You’ve landed your new leadership role, now what? One thing’s for sure, you don’t want to approach your team like the big bad wolf; ready to disrupt the norm and do things your way. If you’re looking for the quickest way for your team shut down and rebel, then start huffing and puffing. However, if you want to show your new team that you care about their needs, feedback, and how you can serve them best, you must do these 17 things in the first 60 days of your new leadership role.


  1. Introduce yourself… who you really are

Telling your team how qualified you are and presenting your resume to them won’t help them get to know you. Your accomplishments are great, but your new team wants and needs to know you as a person first. Humanize your introduction by telling those interesting bits about you that they weren’t expecting. Let them know that you’re a huge Michael Jackson fan, that you have an adorable Shih Tzu who knows how to clap, and that while fitness is important to you, cake is your weakness. These are a few things I like to share about myself so that those I work with see me as a person, just like them. Humanizing your introduction is also more welcoming for the team. Once they see that you aren’t focused on yourself and cracking the whip, your team will become more inclined to connect with you.

  1. Ask many questions

Amazing things happen from a place of curiosity. Don’t focus on talking so much when you start your new role. Instead, ask as many questions as you can as often as possible. Asking questions helps your team feel heard. You’ll also learn so much more about them and what’s really happening in the workplace.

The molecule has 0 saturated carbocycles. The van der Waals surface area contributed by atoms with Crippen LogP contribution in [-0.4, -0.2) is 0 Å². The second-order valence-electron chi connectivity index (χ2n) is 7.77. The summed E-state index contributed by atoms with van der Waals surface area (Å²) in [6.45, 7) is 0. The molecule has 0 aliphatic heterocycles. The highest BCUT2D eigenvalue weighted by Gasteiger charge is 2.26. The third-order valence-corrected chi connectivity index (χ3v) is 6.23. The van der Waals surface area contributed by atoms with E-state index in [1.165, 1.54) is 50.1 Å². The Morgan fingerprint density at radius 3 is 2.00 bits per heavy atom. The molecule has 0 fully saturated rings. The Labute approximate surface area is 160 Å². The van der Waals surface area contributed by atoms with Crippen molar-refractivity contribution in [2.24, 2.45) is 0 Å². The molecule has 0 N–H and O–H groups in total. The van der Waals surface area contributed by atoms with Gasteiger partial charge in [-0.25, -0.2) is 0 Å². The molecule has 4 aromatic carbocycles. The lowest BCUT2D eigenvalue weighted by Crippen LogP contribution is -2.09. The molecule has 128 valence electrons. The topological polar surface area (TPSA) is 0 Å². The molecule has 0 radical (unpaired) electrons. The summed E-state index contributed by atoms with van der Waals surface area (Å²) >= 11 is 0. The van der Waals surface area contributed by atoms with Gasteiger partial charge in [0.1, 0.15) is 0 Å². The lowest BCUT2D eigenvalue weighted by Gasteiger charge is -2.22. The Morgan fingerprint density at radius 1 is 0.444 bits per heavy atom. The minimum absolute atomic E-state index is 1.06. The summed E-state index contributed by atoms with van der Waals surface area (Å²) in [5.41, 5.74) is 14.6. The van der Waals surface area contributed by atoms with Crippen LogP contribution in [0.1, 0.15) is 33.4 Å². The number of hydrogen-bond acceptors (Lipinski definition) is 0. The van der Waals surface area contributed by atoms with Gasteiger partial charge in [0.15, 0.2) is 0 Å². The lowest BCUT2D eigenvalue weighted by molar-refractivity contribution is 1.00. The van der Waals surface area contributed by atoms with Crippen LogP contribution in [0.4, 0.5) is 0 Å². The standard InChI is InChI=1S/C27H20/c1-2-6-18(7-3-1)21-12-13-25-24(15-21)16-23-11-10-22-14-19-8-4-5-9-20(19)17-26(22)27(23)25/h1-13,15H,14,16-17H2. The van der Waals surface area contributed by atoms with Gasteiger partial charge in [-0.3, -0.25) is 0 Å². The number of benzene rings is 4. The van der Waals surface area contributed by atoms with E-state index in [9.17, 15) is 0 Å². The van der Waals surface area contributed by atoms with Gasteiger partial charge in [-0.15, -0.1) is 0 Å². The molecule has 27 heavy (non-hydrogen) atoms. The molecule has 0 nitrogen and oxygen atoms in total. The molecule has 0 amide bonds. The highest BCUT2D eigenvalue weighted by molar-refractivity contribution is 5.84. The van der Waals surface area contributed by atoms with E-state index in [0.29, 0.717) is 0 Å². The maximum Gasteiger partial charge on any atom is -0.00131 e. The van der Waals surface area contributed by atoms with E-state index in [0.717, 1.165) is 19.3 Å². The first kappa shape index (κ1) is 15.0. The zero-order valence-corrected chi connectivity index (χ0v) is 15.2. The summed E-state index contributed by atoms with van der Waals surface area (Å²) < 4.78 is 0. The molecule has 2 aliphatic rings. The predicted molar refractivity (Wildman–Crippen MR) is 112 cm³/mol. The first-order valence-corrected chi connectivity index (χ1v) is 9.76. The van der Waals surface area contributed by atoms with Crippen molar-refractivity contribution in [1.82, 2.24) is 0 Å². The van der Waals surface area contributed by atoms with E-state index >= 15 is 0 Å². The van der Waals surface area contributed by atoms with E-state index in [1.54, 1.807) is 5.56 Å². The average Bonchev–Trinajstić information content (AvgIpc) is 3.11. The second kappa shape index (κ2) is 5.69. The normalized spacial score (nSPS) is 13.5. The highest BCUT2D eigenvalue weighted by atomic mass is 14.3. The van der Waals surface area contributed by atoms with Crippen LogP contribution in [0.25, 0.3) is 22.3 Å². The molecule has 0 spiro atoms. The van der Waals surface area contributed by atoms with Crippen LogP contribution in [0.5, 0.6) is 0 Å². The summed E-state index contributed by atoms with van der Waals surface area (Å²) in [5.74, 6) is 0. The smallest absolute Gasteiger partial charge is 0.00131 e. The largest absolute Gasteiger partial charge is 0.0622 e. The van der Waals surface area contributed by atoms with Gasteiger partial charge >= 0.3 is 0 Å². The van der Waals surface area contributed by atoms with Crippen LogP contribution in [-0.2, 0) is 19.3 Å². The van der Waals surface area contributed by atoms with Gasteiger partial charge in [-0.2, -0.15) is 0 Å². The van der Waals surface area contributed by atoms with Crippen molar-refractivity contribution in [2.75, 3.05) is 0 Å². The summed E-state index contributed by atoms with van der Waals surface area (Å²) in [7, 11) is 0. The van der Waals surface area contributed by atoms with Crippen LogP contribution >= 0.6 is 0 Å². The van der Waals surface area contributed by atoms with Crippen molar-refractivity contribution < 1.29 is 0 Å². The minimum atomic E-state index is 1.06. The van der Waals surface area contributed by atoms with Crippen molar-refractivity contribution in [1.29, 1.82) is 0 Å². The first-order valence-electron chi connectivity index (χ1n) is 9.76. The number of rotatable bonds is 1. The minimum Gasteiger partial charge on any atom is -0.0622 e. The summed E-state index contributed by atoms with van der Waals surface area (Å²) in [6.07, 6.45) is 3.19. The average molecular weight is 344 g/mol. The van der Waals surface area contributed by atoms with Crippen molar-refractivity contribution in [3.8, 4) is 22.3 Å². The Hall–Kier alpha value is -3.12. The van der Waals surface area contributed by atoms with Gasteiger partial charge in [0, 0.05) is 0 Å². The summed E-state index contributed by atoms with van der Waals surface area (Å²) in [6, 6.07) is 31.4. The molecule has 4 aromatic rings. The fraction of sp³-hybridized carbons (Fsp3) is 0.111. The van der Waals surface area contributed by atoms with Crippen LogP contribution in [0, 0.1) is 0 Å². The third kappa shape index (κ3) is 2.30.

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  1. Build meaningful connections

The relationship you establish and maintain with your team is the groundwork for successful employee engagement. There isn’t a magical equation for connecting with employees. Simply be human and show your care for them as humans also. Prioritize time to check on them, ask how they’re doing, include them in important decisions. The simple things that are often forgotten in busy work life are the same things that show your team that you do care about them as people.


  1. Actively get feedback and suggestions

Have regular and candid conversations with your team, individually and collectively. Your employees need to feel welcomed and encouraged to share their feedback, ideas, and suggestions. Employees see and hear what management may not and in many cases, they can offer better insight on what the best approach may be to fix certain problems. By creating an open feedback dynamic, you’ll become more informed of the good, the bad, and the ugly of what’s occurring in your workplace.